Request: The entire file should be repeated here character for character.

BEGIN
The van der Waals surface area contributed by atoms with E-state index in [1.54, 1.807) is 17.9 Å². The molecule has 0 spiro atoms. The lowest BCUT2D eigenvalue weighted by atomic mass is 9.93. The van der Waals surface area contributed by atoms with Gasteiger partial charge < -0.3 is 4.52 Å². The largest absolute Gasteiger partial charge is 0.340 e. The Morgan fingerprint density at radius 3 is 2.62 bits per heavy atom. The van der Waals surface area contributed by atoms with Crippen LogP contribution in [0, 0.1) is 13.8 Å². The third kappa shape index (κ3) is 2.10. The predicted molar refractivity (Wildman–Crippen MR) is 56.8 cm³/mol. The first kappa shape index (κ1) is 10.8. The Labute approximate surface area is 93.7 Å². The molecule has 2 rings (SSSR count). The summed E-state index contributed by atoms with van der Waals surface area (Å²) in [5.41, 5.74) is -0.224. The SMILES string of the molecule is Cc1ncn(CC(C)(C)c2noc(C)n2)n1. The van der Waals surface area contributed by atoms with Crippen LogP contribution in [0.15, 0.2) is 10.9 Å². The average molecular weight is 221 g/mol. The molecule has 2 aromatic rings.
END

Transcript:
The van der Waals surface area contributed by atoms with E-state index in [1.54, 1.807) is 17.9 Å². The molecule has 0 spiro atoms. The lowest BCUT2D eigenvalue weighted by atomic mass is 9.93. The van der Waals surface area contributed by atoms with Gasteiger partial charge < -0.3 is 4.52 Å². The largest absolute Gasteiger partial charge is 0.340 e. The Morgan fingerprint density at radius 3 is 2.62 bits per heavy atom. The van der Waals surface area contributed by atoms with Crippen LogP contribution in [0, 0.1) is 13.8 Å². The third kappa shape index (κ3) is 2.10. The predicted molar refractivity (Wildman–Crippen MR) is 56.8 cm³/mol. The first kappa shape index (κ1) is 10.8. The Labute approximate surface area is 93.7 Å². The molecule has 2 rings (SSSR count). The summed E-state index contributed by atoms with van der Waals surface area (Å²) in [5.41, 5.74) is -0.224. The SMILES string of the molecule is Cc1ncn(CC(C)(C)c2noc(C)n2)n1. The van der Waals surface area contributed by atoms with Crippen LogP contribution in [0.15, 0.2) is 10.9 Å². The average molecular weight is 221 g/mol. The molecule has 2 aromatic rings.